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Iowa’s Fall Bucket List: 25 Must-Do Experiences

Few places shine as brilliantly as Iowa does in the fall. As the landscape transforms, the state puts on a display of fiery reds, sun-kissed oranges, and deep maroons, turning its rolling hills and vast farmlands into an unforgettable scene. And with the season comes a huge range of fall activities. From scenic drives filled with fall foliage to harvest festivals and football games, there are weeks’ worth of experiences waiting for residents and visitors.

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Leaf Peeping & Nature Trails in Iowa

Iowa’s reputation might predominantly revolve around its farmlands, but come autumn, its state parks and natural reserves become must-visit destinations for those seeking nature’s vibrant display. A standout is located in the northeast region of the state: Effigy Mounds National Monument. The national monument near the Mississippi River is a protected land preserving animal-shaped burial mounds built between 850 to 1,400 years ago. Visit sometime during the first two weeks of October to really see the leaves pop.

Effigy Mounds National Monument

Two more nearby parks to see the changing colors: Yellow River State Forest and Mt. Hosmer City Park. There’s a post highlighting great trails at both parks and Effigy Mounds National Monument to immerse yourself in the fall scenery!

Ledges State Park in central Iowa is another great spot. Its canyon roads and stone bridges offer a front-row seat to a cascade of colors. The sandstone ledges, dotted in hues of amber and russet, provide both a serene setting and remarkable photo opportunities.

Backbone State Park near Dundee, named for its unique limestone ridge resembling a dragon’s spine, is another fall favorite. As Iowa’s oldest state parks, its woodlands glow with autumnal brilliance. The trails here wind through dense forests and by rocky outcrops.

On western side of the state, two standout state parks for leaf peeping and easy hikes are Stone State Park in Sioux City and Lake Manawa State Park in Council Bluffs. These two are particularly great for families. Stone State Park has a wonderful nature center nearby (Dorothy Pecaut Nature Center) and outdoor playscape. Lake Manawa has an epic playground. A third park that I love in that area, Hitchcock Nature Center, has excellent trails, a top-notch a nature center, and a lookout tower.

For a unique hike, look into the Fall Llama Hikes at Rector Llamas. Yes, it’s exactly what it sounds like!

For those looking to combine the pleasure of a drive with the beauty of fall, the Loess Hills National Scenic Byway is an unbeatable choice. Stretching over 200 miles along the western edge of Iowa, this route showcases the undulating hills formed from wind-deposited soil. In the fall, those hills are draped in a patchwork of golds, reds, and oranges. As you cruise through, take your time to stop at overlooks and take a hike or two.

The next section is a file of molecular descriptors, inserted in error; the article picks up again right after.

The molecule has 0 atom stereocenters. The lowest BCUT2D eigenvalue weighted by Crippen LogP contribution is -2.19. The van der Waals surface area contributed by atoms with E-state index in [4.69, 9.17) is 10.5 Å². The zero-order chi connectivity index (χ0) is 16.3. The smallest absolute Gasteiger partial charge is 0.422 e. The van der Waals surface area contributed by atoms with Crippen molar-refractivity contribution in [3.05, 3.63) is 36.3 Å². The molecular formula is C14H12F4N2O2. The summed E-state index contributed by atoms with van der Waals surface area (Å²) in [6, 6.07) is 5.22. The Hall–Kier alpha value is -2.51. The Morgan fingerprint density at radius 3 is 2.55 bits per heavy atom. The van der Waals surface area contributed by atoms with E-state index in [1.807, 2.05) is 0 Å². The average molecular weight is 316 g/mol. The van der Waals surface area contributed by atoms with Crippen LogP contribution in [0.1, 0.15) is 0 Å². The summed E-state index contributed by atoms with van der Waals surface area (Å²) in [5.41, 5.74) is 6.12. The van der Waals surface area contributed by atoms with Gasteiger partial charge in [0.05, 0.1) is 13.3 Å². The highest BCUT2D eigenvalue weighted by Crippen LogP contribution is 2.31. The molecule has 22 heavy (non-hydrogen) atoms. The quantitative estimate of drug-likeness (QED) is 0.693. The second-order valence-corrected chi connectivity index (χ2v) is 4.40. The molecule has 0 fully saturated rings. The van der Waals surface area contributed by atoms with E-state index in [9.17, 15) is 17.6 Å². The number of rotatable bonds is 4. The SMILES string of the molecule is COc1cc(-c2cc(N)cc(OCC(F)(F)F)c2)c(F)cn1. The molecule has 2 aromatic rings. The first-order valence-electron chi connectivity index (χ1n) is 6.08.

Fall at Lake Manawa State Park in Council Bluffs, Iowa

The Historic Hills Scenic Byway is another great drive, this one in southern Iowa. Don’t be surprised to find yourself sharing the road with horses and buggies – this area is home to communities of Mennonites and Old Order Amish. The 105-mile route passes through forests, towns, and rolling hills.

Corn Mazes & Pumpkin Patches

Few symbols represent the heartland’s fall festivities better than the intricate patterns of corn mazes and the vibrant sprawl of pumpkin patches. Rooted in the agricultural abundance of Iowa, corn mazes are not just a playful challenge for visitors but a testament to the state’s reverence for its primary crop: corn. Originally designed as a way to celebrate the harvest and draw communities together, these mazes have grown in complexity and creativity, becoming seasonal labyrinths that offer both fun and reflection.

A boy walks in the corn maze at Ditmars Orchard & Vineyard in Council Bluffs, Iowa
Ditmars Orchard & Vineyard

Want to try one of these natural puzzles or find the perfect pumpkin? Here are some of the state’s best farms and orchards to do that:

  • Ditmars Orchard and Vineyard (Council Bluffs) – They change the corn maze design each year and this year’s design at Ditmars is sponsored by Hy-Vee, so expect some sort of H involved in it. Plus this family-run orchard has a playground, hayrack rides, and a large pumpkin patch.
  • Bass Farms (Mount Vernon) – Has fun events throughout the fall to entice visitors to stay a little longer after they pick out their pumpkins. The Fall Festival and Halloween at the Farm are two events at Bass Farms in October. They haven’t unveiled the design for their 2023 corn maze, but I bet it’ll be impressive.
  • Harvestville Farm (Donnellson) – This fifth generation farm has everything from farm-to-table dinners to a sunflower festival. Come fall, you can explore Harvestville Farm‘s 35 acres of pumpkins, a 12-acre corn maze, and enjoy wagon rides and family play areas.
  • Howell’s Pumpkin Patch (Cumming) – Howell’s is the quintessential pumpkin patch. There’s a tractor-pulled wagon ride, goats to meet, a large slide, and a large corn box to play in. There’s also a corn maze, as well as other fun games on the farm.

Fall Football Games

In the realm of fall festivities in Iowa, there’s one pastime that transcends the allure of nature: College football. The sport, with its deep-rooted traditions and passionate following, encapsulates the spirit and fervor of the Hawkeye State, particularly through its two major teams: The University of Iowa Hawkeyes and the Iowa State University Cyclones.

The Iowa Hawkeyes, hailing from the University of Iowa in Iowa City, have a storied history in collegiate football. Kinnick Stadium, their home ground, becomes a sea of black and gold on game days. With traditions like the famous “Iowa Wave” to the Children’s Hospital, attending a Hawkeyes game is more than just a sporting event; it’s an experience steeped in camaraderie and community spirit. Check their 2023 schedule here.

On the other side, the Iowa State Cyclones from Ames have equally passionate fans, flooding the Jack Trice Stadium in a whirlwind of cardinal and gold. Cyclones’ game days are punctuated with traditions, from the raucous cheers of the student section to the festive tailgates that transform parking lots into vibrant hubs of celebration. Check their 2023 schedule here.